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Chiusa is an alpine village with pastel-coloured houses and birrerie. It has a special eatery with typical hearty fare of the Sud Tirol region where, if you’re lucky enough, you can eat in a booth... Read more
What: Tapsilog (“tap-see-log”) is an iconic, traditional breakfast in Manila, a marriage of the three components that give it its name: tapa (dried meat, usually beef), sinangag (fried rice), and itlog (egg, usually sunny-side up). The process of making tapa is said to have come from the pre-Hispanic practice of curing meat by slicing it thinly and laying it out under the sun; before the arrival of domesticated cows from Europe, Filipinos used the meat of wild boar and deer. Sinangag (actually the past tense of sangag—to dry-roast, or fry) usually refers to day-old steamed rice that’s reincarnated with the help of garlic and oil (or butter, or margarine), while itlog is simply the Tagalog word for egg. Taken together, tapsilog exemplifies a frugal means of creating a hearty meal, a quality that’s typical of many Filipino dishes. Tapsilog is so popular that it’s not only worked its way into daily fare, but it’s also spawned a family of similar dishes, called “silogs,” including tocilog (with tocino, sweet, cured pork), bangsilog (using bangus, or milkfish), and even spamsilog (yes, with Spam!).
Where: Conti’s (632-856-2352; on the ground floor of Serendra, Bonifacio Global City in Taguig, map) is a perennial family favorite for casual meals…as you can tell by the number of people typically waiting to be seated for lunch and dinner.
When: Sun-Thurs, 8am-10pm; Fri-Sat, 8am-11pm. To avoid the big crowds, your best bet is to show up for breakfast or brunch.
Order: Conti’s homemade beef tapa (Php 180) is a picture-perfect specimen of tapsilog. The beef strips are pan-fried with near-crispy edges, the sinangag a simple affair of garlic bits in fried rice, and the egg perfectly runny. A dipping sauce of vinegar with garlic showed up, as well as a small side of atsara (or atchara: pickled young papaya strips with carrots, garlic, ginger, onion and bell pepper; see also: inihaw na manok). Both the vinegar and the atsara are meant to cut the richness of the meat and the potential greasiness of the sinangag. While the components are presented separately, as pictured, it’s common to mix the runny egg into the rice and beef before eating, if you wish.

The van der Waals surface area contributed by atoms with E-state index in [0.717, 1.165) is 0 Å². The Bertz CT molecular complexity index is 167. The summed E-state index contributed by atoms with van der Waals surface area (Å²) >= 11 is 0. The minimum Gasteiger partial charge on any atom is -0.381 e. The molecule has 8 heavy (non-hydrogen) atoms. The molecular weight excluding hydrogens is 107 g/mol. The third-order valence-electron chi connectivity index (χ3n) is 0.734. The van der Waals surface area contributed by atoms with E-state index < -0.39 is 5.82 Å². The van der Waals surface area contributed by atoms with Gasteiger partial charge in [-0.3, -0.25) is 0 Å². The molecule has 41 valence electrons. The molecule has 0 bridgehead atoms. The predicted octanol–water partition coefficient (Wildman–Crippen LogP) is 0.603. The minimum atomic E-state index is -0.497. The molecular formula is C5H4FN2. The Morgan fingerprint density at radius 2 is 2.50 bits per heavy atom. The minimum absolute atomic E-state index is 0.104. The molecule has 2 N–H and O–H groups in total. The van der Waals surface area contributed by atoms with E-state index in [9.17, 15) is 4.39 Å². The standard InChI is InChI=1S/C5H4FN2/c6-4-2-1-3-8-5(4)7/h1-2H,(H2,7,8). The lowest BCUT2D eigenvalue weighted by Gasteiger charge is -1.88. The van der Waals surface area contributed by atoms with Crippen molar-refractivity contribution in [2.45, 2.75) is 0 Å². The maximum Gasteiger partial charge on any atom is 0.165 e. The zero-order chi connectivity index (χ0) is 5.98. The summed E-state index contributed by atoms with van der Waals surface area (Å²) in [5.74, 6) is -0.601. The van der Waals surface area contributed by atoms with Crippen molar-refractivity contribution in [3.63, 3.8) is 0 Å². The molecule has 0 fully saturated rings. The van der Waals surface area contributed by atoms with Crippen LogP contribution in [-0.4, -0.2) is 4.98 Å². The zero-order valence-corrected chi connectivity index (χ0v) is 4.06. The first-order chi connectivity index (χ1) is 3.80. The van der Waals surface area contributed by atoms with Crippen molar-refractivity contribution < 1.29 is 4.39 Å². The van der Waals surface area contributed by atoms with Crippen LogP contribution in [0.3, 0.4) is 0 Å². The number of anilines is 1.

Good to know: If you want to skip the grease and garlic, you might ask for plain steamed rice rather than the fried sinangag. And if you’re not a fan of runny egg yolks, it’s fine to ask for your egg scrambled instead.
Alternatively: Both Rufo’s (multiple locations including 4736 Kalayaan Ave. at Salamanca, Poblacion Makati, map) and Tapa King (multiple locations including 5003 P. Burgos St., Poblacion, Makati, map) are tapsilog chains that offer fast-food-style Filipino breakfast favorites all day. At the 24-hour Rufo’s, try the unique and flavorful sauce-doused beef tapa—and don’t be surprised if you find yourself ordering an extra cup of rice to soak it all up.
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